Monthly Archives: December 2006

Recursively checking for missing alt attributes on img tags with 38 lines of Python code.

Today I was the first time I’ve used my new found Python skills in a professional capacity. As part of a larger project, the client wanted me to check each HTML document for image tags missing their “alt” attributes. Knowing how tedious and impercise it would be to do this manually, writing a script was the only logical choice. And it would be handy to be able to run this both locally on their Windows-based workstations before the files were uploaded and on the Linux-based Apache web server. Since I had already worked with the HTMLParser library, I figured this would be a perfect opportunity for Python.

Here is the entire source. Notice that I don’t have to contend with any regular expression torture, nor do I have to implement my own function to recursively search the directory structure. Python can do both these things automatically.

import urllib
import htmllib
import formatter
import os
from os.path import join
import sys
filename = ''

class ImgParser(htmllib.HTMLParser):
       global filename

       def __init__(self, formatter):
               htmllib.HTMLParser.__init__(self, formatter)
               self.imgs = []

       def start_img(self, attrs):
              tag = dict(attrs)
              if not 'alt' in tag:
                      self.imgs.append( (filename, tag['src']) )

       def get_imgs(self):
              return self.imgs

format = formatter.NullFormatter()
htmlparser = ImgParser(format)

search_root = sys.argv[1]

for root, dirs, files in os.walk(search_root):
   for name in files:
       if name[-5:] == '.html':
              filename = join(root, name)
              f = open(filename, 'r')

imgs = htmlparser.get_imgs()
current_file = ''
print "\n\nThe following files contain images with missing alt tags:\n"
for filename, src in imgs:
       if current_file != filename:
               current_file = filename
               print filename
       print "   " + src

I’m normally pretty careful to comment code that other people are likely to read, however this is so simple, I didn’t bother. The “os.walk” method automatically handles the recursive directory walking and if the filename ends in “.html”, then the file is opened and run through an instance of the “ImgParser” class. ImgParser is defined as a new class that inherits the HTMLParser class from the “htmllib” module (library). The “start_img” function overrides the handler that is called when the parser encounters the start of an “img” tag. If an img tag is encountered without an alt attribute, then the filename and img’s src attibute is added to the list. Once all of the files are processed, the script loops through the list and outputs the incomplete img tags and the files in which they are contained.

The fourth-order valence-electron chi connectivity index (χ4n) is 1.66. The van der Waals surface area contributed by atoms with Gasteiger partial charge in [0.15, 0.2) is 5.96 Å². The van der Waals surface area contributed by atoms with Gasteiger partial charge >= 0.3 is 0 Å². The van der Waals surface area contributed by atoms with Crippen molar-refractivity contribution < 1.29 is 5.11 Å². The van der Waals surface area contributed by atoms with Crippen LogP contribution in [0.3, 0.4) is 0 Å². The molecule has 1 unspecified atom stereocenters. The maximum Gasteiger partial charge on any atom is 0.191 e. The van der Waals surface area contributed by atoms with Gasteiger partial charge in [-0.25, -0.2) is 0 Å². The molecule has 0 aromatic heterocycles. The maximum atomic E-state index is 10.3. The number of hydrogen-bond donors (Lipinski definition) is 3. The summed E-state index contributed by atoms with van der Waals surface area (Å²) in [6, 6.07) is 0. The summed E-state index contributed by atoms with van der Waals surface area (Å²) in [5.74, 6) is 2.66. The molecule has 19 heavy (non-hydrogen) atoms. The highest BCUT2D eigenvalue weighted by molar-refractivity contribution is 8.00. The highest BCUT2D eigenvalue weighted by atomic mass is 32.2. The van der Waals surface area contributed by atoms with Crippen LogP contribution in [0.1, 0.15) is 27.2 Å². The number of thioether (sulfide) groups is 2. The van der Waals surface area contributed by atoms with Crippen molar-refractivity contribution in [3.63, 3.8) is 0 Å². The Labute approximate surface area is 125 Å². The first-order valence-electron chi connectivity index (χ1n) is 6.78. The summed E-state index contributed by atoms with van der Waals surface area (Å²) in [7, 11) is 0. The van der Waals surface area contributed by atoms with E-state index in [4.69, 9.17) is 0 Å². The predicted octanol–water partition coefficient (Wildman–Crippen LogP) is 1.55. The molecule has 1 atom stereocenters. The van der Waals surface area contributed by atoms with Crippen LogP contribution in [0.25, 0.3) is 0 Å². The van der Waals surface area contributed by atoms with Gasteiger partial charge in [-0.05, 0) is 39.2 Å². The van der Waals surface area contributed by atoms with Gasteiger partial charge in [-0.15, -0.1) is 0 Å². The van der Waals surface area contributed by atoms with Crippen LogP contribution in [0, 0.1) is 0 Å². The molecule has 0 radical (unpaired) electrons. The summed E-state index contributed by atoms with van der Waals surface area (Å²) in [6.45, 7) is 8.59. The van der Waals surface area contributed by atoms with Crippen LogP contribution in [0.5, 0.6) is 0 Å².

It’s neither sexy or full of features, but it only took me (a Python noob) 10 minutes to write. The path that is searched is read in as the second command line argument, so the script has to be executed as python /var/html or python c:/myhtmlstuff. The script did exactly what I needed it to do, so I’m not likely to polish it up. But if I were, I would probably add line number reporting, a little error trapping, and the ability to specify additional file extensions from the command line.

Hopefully someone else can find some use for this snippet.


A PHP Developer Spends a Week with Python

Last week, I wrote about my discontent with PHP and why I chose to give Python a shot at becoming my new tool of choice. Since then, Python and I have spent a lot of time together getting acquainted. I’m finally becoming accustomed to the lack of semicolons and curly braces and have accepted Python’s whitespace neurosis. It hasn’t completely dethroned PHP yet because I am still evaluating which web framework I want to invest the time into learning first (Django, TurboGears, Pylons) and then picking my templating system (Kid, Myghty, Cheetah, Genshi, Clearsilver, etc.) But the more I use Python, the bigger fan I become. After only one week, I’m fluent enough to be writing useful stuff and I’m having more fun doing it. This is how I got started…

Snakes on my brain

First, I highly recommend picking up two books: Learning Python (ISBN: 0596002815) and Beginning Python (ISBN: 159059519X). Learning Python reads like a dry tome that would be right at home in an introductory CS class. It is very heavy on the theory (you don’t actually get to start doing anything until about page 60) and, being published almost five years ago, is somewhat outdated. However, it explains crucial details about how Python works under the hood. For example, unlike any language I’ve ever used, variables are simply references to objects. This might sound insignificant, but consider the following code and it’s output in a Python interactive prompt: